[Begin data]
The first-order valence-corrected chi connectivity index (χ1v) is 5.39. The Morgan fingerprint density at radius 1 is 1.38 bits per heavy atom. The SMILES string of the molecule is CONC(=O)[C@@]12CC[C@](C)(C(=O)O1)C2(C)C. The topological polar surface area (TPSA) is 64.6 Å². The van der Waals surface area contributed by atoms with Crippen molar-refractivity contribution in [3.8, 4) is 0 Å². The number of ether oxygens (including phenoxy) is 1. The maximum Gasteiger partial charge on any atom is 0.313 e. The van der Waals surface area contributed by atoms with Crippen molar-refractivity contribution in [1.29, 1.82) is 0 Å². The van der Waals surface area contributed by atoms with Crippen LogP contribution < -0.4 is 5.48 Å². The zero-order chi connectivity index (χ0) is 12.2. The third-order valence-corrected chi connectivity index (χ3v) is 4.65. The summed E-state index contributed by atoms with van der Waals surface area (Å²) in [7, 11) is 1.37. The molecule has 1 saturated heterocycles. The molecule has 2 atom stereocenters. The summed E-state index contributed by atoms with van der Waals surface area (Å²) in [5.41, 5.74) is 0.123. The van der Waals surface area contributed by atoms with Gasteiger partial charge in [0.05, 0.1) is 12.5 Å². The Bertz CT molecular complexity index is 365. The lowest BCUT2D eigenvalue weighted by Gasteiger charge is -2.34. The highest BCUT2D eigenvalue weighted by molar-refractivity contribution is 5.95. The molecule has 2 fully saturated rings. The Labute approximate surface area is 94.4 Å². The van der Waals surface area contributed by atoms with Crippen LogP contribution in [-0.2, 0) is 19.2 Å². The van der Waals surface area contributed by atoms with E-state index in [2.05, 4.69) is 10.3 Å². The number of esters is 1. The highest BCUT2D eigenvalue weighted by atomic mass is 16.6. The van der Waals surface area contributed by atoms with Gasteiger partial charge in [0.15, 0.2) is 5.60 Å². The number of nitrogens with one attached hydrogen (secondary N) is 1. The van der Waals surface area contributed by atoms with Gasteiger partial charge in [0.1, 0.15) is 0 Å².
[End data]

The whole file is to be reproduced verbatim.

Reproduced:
The first-order valence-corrected chi connectivity index (χ1v) is 5.39. The Morgan fingerprint density at radius 1 is 1.38 bits per heavy atom. The SMILES string of the molecule is CONC(=O)[C@@]12CC[C@](C)(C(=O)O1)C2(C)C. The topological polar surface area (TPSA) is 64.6 Å². The van der Waals surface area contributed by atoms with Crippen molar-refractivity contribution in [3.8, 4) is 0 Å². The number of ether oxygens (including phenoxy) is 1. The maximum Gasteiger partial charge on any atom is 0.313 e. The van der Waals surface area contributed by atoms with Crippen molar-refractivity contribution in [1.29, 1.82) is 0 Å². The van der Waals surface area contributed by atoms with Crippen LogP contribution < -0.4 is 5.48 Å². The zero-order chi connectivity index (χ0) is 12.2. The third-order valence-corrected chi connectivity index (χ3v) is 4.65. The summed E-state index contributed by atoms with van der Waals surface area (Å²) in [7, 11) is 1.37. The molecule has 1 saturated heterocycles. The molecule has 2 atom stereocenters. The summed E-state index contributed by atoms with van der Waals surface area (Å²) in [5.41, 5.74) is 0.123. The van der Waals surface area contributed by atoms with Gasteiger partial charge in [0.05, 0.1) is 12.5 Å². The Bertz CT molecular complexity index is 365. The lowest BCUT2D eigenvalue weighted by Gasteiger charge is -2.34. The highest BCUT2D eigenvalue weighted by molar-refractivity contribution is 5.95. The molecule has 2 fully saturated rings. The Labute approximate surface area is 94.4 Å². The van der Waals surface area contributed by atoms with Crippen LogP contribution in [-0.2, 0) is 19.2 Å². The van der Waals surface area contributed by atoms with E-state index in [2.05, 4.69) is 10.3 Å². The number of esters is 1. The highest BCUT2D eigenvalue weighted by atomic mass is 16.6. The van der Waals surface area contributed by atoms with Gasteiger partial charge in [0.15, 0.2) is 5.60 Å². The number of nitrogens with one attached hydrogen (secondary N) is 1. The van der Waals surface area contributed by atoms with Gasteiger partial charge in [0.1, 0.15) is 0 Å².